The option to purchase coins, gems, and hearts with real world money is an option. However, this really isn't necessary unless you're very impatient to play more of Dragon Land, which since the gameplay is so enthralling, I can see how that can be tempting. Regardless, coins are a ripoff to buy since you can earn them so easily. Five bucks worth of coins can be earned quite quickly in-game. Gems are more worthwhile, but they can be accumulated by playing levels and getting rewards from sacrificing red crystals or a daily free gift.

There are also bonus dragons and different skins for your assortment of playable dragons, though this is where Dragon Land goes from serviceable IAP to downright preying on its demographic. New bonus dragons and skins cost plenty of gems, and gems are quite expensive to buy with real world money. Parents, make sure you keep your credit card information away from your children-- just in case!

The world map screen, full of places to go and IAP to see.
No controller support is available for Dragon Land, but that isn't a problem since the touch controls work so well. The virtual analog stick feels good and gives you a nice feeling of control over your dragon. The "buttons" for jumping and attacking are spread just enough apart so that you never mistakenly do one action instead of the other. Tapping on your dragon's icon to change dragons mid-level (something that you can do for any level save for the ones that require the use of one dragon) is also incredibly easy to do on the fly.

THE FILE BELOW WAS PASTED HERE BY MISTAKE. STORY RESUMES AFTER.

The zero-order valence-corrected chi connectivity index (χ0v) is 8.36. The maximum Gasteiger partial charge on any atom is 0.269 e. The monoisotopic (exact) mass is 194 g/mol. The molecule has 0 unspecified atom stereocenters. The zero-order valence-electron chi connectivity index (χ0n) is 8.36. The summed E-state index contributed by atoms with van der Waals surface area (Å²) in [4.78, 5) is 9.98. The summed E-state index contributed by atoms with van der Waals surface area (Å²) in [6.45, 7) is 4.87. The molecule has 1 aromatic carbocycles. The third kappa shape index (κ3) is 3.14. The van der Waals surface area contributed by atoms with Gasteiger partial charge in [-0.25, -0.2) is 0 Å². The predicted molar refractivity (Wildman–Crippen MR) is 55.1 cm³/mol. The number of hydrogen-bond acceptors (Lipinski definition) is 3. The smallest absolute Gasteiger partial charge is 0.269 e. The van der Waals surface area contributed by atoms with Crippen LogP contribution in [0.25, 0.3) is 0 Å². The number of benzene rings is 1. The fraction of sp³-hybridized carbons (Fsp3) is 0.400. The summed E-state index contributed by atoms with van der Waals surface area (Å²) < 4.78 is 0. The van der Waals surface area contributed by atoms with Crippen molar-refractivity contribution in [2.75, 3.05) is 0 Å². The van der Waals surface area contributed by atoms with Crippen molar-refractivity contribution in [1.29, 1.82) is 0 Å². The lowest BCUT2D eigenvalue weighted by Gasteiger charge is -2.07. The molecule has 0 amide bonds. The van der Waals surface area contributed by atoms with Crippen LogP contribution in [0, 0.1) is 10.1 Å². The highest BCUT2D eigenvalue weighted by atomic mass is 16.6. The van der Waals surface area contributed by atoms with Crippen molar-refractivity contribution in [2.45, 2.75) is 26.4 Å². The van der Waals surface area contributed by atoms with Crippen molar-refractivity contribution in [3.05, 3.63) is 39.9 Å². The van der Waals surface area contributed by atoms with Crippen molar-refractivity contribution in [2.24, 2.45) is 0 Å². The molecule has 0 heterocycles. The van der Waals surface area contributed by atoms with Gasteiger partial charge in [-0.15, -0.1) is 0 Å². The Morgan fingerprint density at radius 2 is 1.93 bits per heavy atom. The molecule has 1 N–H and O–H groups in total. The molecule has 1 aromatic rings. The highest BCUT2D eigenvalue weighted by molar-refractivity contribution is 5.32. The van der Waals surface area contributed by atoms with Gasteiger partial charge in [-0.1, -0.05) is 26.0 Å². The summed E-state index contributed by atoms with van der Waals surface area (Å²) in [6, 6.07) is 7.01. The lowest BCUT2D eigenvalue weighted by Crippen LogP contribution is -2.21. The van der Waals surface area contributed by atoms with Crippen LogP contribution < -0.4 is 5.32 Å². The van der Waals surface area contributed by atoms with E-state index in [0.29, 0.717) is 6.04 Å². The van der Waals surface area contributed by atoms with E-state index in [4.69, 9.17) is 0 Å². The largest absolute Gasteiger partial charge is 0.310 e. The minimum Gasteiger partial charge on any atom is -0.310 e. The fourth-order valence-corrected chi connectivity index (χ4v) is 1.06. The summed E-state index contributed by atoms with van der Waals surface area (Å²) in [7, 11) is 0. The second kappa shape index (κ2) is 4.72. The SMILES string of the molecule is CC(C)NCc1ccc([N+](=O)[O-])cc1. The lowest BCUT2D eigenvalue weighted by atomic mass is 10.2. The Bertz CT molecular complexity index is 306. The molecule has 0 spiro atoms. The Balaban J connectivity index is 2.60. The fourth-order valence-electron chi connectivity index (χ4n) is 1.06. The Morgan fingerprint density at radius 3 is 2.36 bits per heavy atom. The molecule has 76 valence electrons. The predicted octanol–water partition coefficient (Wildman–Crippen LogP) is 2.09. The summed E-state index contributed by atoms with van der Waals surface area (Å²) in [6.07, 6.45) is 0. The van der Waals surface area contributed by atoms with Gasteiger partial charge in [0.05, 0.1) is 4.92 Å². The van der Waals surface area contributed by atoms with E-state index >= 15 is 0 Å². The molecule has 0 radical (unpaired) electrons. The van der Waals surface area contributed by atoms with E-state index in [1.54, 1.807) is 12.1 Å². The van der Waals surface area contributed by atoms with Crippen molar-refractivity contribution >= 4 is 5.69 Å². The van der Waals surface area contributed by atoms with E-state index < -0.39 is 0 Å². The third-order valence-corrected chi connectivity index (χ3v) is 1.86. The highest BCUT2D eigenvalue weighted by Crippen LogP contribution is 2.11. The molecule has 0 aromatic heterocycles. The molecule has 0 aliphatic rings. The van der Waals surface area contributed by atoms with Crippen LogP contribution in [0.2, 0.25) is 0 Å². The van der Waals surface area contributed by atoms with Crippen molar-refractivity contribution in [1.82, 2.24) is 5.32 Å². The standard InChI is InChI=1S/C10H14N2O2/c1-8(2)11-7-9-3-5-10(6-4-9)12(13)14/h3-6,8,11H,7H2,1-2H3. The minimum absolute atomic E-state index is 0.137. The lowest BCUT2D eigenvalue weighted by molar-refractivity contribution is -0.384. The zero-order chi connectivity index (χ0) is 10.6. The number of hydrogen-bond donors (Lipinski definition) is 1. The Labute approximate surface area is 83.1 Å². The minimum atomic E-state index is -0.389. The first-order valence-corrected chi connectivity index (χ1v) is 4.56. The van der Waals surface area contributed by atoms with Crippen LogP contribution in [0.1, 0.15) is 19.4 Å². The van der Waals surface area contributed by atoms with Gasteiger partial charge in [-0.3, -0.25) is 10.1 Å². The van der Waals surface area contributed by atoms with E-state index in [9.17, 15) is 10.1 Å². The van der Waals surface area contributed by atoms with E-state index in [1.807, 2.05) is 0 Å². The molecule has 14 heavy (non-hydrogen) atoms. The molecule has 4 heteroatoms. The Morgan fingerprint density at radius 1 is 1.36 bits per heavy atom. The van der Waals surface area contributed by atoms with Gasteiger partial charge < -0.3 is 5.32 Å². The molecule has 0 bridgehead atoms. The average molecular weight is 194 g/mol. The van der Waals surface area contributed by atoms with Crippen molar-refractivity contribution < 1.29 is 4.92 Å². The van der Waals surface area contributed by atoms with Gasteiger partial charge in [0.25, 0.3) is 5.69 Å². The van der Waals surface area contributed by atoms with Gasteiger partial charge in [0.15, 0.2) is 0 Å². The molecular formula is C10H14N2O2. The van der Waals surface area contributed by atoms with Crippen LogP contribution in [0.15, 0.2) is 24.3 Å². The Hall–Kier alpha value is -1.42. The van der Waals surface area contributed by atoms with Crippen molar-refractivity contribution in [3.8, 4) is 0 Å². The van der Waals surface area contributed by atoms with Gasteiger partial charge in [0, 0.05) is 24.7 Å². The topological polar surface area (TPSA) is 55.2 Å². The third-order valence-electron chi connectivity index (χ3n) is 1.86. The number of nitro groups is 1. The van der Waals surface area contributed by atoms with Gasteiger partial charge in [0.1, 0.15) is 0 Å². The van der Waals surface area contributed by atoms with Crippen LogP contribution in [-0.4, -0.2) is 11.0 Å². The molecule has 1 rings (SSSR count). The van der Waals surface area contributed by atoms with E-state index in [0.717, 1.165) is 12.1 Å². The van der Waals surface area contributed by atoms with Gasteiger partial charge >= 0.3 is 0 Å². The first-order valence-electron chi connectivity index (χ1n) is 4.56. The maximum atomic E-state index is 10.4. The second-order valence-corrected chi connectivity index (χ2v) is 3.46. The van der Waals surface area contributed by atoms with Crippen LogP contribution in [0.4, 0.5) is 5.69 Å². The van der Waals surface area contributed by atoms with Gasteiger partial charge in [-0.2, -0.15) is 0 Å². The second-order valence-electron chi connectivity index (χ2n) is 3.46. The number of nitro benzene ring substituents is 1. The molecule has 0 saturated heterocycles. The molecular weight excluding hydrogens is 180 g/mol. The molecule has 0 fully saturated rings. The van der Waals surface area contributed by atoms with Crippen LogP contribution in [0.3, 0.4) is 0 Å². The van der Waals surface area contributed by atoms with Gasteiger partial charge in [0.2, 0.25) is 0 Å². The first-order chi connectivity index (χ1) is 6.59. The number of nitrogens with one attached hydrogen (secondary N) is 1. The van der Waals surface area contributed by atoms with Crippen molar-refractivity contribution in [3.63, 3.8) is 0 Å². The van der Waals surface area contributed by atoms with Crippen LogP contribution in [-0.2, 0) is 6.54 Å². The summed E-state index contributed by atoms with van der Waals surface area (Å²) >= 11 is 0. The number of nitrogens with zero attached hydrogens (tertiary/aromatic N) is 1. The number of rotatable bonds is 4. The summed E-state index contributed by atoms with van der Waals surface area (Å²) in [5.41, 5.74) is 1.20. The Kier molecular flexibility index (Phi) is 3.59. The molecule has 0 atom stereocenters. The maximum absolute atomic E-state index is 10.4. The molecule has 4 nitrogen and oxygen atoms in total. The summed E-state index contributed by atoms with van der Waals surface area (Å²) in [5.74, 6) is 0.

Worlds range from tropical islands to Old Western mines.
Dragon Land looks quite good on smartphones and tablets. The lighting is pretty impressive, the draw distance is incredible, and the frame-rate generally keeps itself in shape. The worlds are suitably colorful and quaint, exuding plenty of personality. Character models look pleasant, though they don't offer much in the way of detail. The music isn't anything special, but it does remain fitting for the game, whether it's level music or the various fanfares and jingles heard. Overall, Dragon Land is appropriately cute and kid-friendly.

Rocky is at home when he's climbing walls, but he also likes having four feet firmly on the ground.
For those wanting a competent 3D platformer, Dragon Land is that and more. If you can stomach the stamina system, needing to increase your dragons' health bars, and certain gates that impede progress, then you'll find a game that has rather nice level design, fun platforming, and plenty of well hidden secrets to find. It's by no means a game that will take Mario's throne in any parallel universe, but Dragon Land is excellent platforming for a mobile devices.

[SPC Says: B]